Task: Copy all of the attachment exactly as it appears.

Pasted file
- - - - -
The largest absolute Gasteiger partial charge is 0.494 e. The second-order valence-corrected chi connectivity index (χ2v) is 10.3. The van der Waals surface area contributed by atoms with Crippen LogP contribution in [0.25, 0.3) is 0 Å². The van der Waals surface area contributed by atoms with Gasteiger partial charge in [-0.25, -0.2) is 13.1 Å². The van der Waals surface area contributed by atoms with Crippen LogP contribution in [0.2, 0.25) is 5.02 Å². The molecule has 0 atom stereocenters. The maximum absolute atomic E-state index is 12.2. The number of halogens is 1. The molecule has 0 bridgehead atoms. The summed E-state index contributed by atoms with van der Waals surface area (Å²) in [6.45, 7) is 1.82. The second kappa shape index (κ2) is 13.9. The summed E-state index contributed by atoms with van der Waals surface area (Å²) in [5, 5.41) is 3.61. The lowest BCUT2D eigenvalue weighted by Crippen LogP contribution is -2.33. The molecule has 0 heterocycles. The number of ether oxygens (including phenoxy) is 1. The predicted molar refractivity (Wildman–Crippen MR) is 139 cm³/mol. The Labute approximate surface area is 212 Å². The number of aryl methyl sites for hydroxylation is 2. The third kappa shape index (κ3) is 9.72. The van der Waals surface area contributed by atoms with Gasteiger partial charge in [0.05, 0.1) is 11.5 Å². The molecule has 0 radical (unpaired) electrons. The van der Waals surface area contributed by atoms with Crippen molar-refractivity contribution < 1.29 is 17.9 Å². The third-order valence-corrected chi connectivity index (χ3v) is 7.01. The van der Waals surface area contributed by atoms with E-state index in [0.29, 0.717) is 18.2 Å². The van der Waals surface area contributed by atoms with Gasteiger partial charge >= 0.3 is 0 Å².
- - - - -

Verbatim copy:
The largest absolute Gasteiger partial charge is 0.494 e. The second-order valence-corrected chi connectivity index (χ2v) is 10.3. The van der Waals surface area contributed by atoms with Crippen LogP contribution in [0.25, 0.3) is 0 Å². The van der Waals surface area contributed by atoms with Gasteiger partial charge in [-0.25, -0.2) is 13.1 Å². The van der Waals surface area contributed by atoms with Crippen LogP contribution in [0.2, 0.25) is 5.02 Å². The molecule has 0 atom stereocenters. The maximum absolute atomic E-state index is 12.2. The number of halogens is 1. The molecule has 0 bridgehead atoms. The summed E-state index contributed by atoms with van der Waals surface area (Å²) in [6.45, 7) is 1.82. The second kappa shape index (κ2) is 13.9. The summed E-state index contributed by atoms with van der Waals surface area (Å²) in [5, 5.41) is 3.61. The lowest BCUT2D eigenvalue weighted by Crippen LogP contribution is -2.33. The molecule has 0 heterocycles. The number of ether oxygens (including phenoxy) is 1. The predicted molar refractivity (Wildman–Crippen MR) is 139 cm³/mol. The Labute approximate surface area is 212 Å². The number of aryl methyl sites for hydroxylation is 2. The third kappa shape index (κ3) is 9.72. The van der Waals surface area contributed by atoms with Gasteiger partial charge in [0.05, 0.1) is 11.5 Å². The molecule has 0 radical (unpaired) electrons. The van der Waals surface area contributed by atoms with Crippen molar-refractivity contribution < 1.29 is 17.9 Å². The third-order valence-corrected chi connectivity index (χ3v) is 7.01. The van der Waals surface area contributed by atoms with E-state index in [0.29, 0.717) is 18.2 Å². The van der Waals surface area contributed by atoms with Gasteiger partial charge >= 0.3 is 0 Å².